This is a "how-to" document to guide programmers through the process of adding new instances of ExtendedInstruction Instruction objects into Calculator.
Please see the Calculator Technical Specification for details on how the Calculator works internally.
ExtendedInstructions are in some sense like call-outs for Calculator. Simple operations and those that operate on many types could be templated, might possibly be implemented as regular instructions instead of ExtendedInstructions. However, actions that call external libraries or perform complex operations should almost always be implemented as ExtendedInstructions.
An ExtendedInstruction may wish to store a context to reuse on a subsequent invocation. For example, if an Instruction can perform a pre-compilation step, and/or cache objects, this information may be made available the next time the particular ExtendedInstruction instance is called.
A context is associated with each instance of the ExtendedInstruction, and is not shared across instances or across Calculator instances. For example, if a new instruction called squareRoot() was created, and called in two different locations in a program, each call would have a seperate context.
If some context would be useful for all instances of an Instruction, regardless to which Calculator instance the Instruction belongs, consider wrapping a singleton or other static object to provide the back-door access between ExtendedInstruction instances. If some context would be useful for ExtendedInstruction instances that belonged to just one Calculator, considerable modifications will have to be made, perhaps based on the RegisterReference::setCalc() call that would provide a unique Calculator key.
ExtendedInstructionContext is an abstract base class, or nearly one, that can be subclassed to store whatever is needed. When Calculator is destroyed, the destructor ~ExtendedInstructionContext is called automatically.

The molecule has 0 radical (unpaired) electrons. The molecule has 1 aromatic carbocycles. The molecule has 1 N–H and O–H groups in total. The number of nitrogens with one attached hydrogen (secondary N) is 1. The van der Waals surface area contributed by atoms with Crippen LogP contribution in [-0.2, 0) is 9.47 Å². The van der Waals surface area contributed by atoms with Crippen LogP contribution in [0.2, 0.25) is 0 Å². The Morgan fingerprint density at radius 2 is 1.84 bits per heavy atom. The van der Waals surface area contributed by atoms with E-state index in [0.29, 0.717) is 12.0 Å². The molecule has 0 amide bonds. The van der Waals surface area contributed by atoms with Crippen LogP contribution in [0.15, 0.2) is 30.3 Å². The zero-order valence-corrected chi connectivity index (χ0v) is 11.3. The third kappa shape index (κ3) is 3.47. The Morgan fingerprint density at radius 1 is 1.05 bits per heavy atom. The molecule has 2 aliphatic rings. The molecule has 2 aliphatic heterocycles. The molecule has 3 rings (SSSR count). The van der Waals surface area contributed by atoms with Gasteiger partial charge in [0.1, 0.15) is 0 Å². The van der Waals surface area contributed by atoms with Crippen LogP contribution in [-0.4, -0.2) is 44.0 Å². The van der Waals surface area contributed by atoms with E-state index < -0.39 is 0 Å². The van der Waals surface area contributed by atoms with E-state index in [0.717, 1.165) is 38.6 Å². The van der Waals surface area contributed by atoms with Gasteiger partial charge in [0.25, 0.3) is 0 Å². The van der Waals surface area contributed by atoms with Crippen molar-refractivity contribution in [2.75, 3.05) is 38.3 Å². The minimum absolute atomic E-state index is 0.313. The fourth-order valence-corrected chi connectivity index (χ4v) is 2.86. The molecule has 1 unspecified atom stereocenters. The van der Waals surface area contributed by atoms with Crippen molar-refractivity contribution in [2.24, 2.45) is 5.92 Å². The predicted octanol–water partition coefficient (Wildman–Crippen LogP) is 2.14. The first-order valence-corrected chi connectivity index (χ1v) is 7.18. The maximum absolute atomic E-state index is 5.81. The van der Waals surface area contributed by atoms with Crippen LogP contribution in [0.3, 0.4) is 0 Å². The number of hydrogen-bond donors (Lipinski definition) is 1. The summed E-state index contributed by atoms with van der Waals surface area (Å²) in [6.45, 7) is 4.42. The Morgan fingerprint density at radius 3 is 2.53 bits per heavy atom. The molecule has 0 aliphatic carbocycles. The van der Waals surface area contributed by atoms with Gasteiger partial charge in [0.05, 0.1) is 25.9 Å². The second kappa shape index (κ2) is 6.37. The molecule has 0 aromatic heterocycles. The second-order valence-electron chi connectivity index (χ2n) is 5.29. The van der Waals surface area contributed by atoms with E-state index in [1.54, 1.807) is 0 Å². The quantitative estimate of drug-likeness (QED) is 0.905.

An example of using context may be found in CalcExtContextTest and CalcExtContextTest.cpp
Register sets are an abstraction built upon TupleData objects. RegisterReference is the generic type. RegisterRef is a templated subclass that provides accessor functions. This templating provides some type checking.
Access native types, such as integers, floats, etc. through the member function RegisterRef::value.
Set a value to NULL with RegisterRef::toNull, check if it is null with RegisterRef::isNull.
Access strings such as VARCHAR, CHAR, BINARY and VARBINARY with the functions:
Note that length refers to the current length of the string. CHAR and BINARY strings should always have their length set to their storage size and be padded correctly once a Calculator program exits. Variable length strings will always have their length set to a value less than or equal to the storage for the string. stringLength is a convenience function for Instructions that can handle both fixed and variable length strings.
Also note that, especially when dealing with strings where setting the result is a two-phase process, you should leave result variables in a consistent state if the underlying library should throw an exception.
Calculator supports all of the types that are supported by tuples. See StandardTypeDescriptor and StandardTypeDescriptor::toString for the mapping between strings and types. This mapping is important in writing and assembling programs that use ExtendedInstructions, as the function signatures, see below, are typed.